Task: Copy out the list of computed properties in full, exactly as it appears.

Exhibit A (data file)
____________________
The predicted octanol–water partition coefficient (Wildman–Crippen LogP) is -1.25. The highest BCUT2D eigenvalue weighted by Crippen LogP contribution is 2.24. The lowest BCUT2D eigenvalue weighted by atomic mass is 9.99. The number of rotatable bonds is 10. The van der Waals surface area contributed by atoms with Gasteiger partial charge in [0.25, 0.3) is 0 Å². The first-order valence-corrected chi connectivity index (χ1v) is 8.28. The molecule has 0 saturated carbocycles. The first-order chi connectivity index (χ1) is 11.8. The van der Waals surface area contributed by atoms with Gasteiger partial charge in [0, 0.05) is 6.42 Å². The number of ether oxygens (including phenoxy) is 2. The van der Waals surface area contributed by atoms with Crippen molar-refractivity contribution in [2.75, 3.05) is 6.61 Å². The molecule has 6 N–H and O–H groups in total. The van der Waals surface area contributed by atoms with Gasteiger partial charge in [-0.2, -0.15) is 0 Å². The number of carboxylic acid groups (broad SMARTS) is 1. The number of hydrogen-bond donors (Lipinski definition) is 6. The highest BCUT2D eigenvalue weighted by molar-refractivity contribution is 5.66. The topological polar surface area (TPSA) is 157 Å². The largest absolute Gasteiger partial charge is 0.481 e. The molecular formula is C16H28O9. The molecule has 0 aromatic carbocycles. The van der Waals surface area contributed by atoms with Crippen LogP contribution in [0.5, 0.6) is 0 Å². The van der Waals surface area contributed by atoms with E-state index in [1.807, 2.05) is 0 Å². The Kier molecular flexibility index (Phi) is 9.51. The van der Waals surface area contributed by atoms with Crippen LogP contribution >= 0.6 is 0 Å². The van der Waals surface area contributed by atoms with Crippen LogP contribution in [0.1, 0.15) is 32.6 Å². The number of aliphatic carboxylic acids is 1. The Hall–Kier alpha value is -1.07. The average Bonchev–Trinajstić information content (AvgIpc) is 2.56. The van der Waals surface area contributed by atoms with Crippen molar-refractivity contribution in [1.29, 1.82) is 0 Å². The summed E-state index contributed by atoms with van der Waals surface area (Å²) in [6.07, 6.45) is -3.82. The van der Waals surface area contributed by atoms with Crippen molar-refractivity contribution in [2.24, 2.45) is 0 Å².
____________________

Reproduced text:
The predicted octanol–water partition coefficient (Wildman–Crippen LogP) is -1.25. The highest BCUT2D eigenvalue weighted by Crippen LogP contribution is 2.24. The lowest BCUT2D eigenvalue weighted by atomic mass is 9.99. The number of rotatable bonds is 10. The van der Waals surface area contributed by atoms with Gasteiger partial charge in [0.25, 0.3) is 0 Å². The first-order valence-corrected chi connectivity index (χ1v) is 8.28. The molecule has 0 saturated carbocycles. The first-order chi connectivity index (χ1) is 11.8. The van der Waals surface area contributed by atoms with Gasteiger partial charge in [0, 0.05) is 6.42 Å². The number of ether oxygens (including phenoxy) is 2. The van der Waals surface area contributed by atoms with Crippen molar-refractivity contribution in [2.75, 3.05) is 6.61 Å². The molecule has 6 N–H and O–H groups in total. The van der Waals surface area contributed by atoms with Gasteiger partial charge in [-0.2, -0.15) is 0 Å². The number of carboxylic acid groups (broad SMARTS) is 1. The number of hydrogen-bond donors (Lipinski definition) is 6. The highest BCUT2D eigenvalue weighted by molar-refractivity contribution is 5.66. The topological polar surface area (TPSA) is 157 Å². The largest absolute Gasteiger partial charge is 0.481 e. The molecular formula is C16H28O9. The molecule has 0 aromatic carbocycles. The van der Waals surface area contributed by atoms with Crippen LogP contribution in [0.5, 0.6) is 0 Å². The van der Waals surface area contributed by atoms with E-state index in [1.807, 2.05) is 0 Å². The Kier molecular flexibility index (Phi) is 9.51. The van der Waals surface area contributed by atoms with Crippen LogP contribution >= 0.6 is 0 Å². The van der Waals surface area contributed by atoms with Crippen LogP contribution in [0.1, 0.15) is 32.6 Å². The number of aliphatic carboxylic acids is 1. The Hall–Kier alpha value is -1.07. The average Bonchev–Trinajstić information content (AvgIpc) is 2.56. The van der Waals surface area contributed by atoms with Crippen molar-refractivity contribution in [1.29, 1.82) is 0 Å². The summed E-state index contributed by atoms with van der Waals surface area (Å²) in [6.07, 6.45) is -3.82. The van der Waals surface area contributed by atoms with Crippen molar-refractivity contribution in [2.24, 2.45) is 0 Å².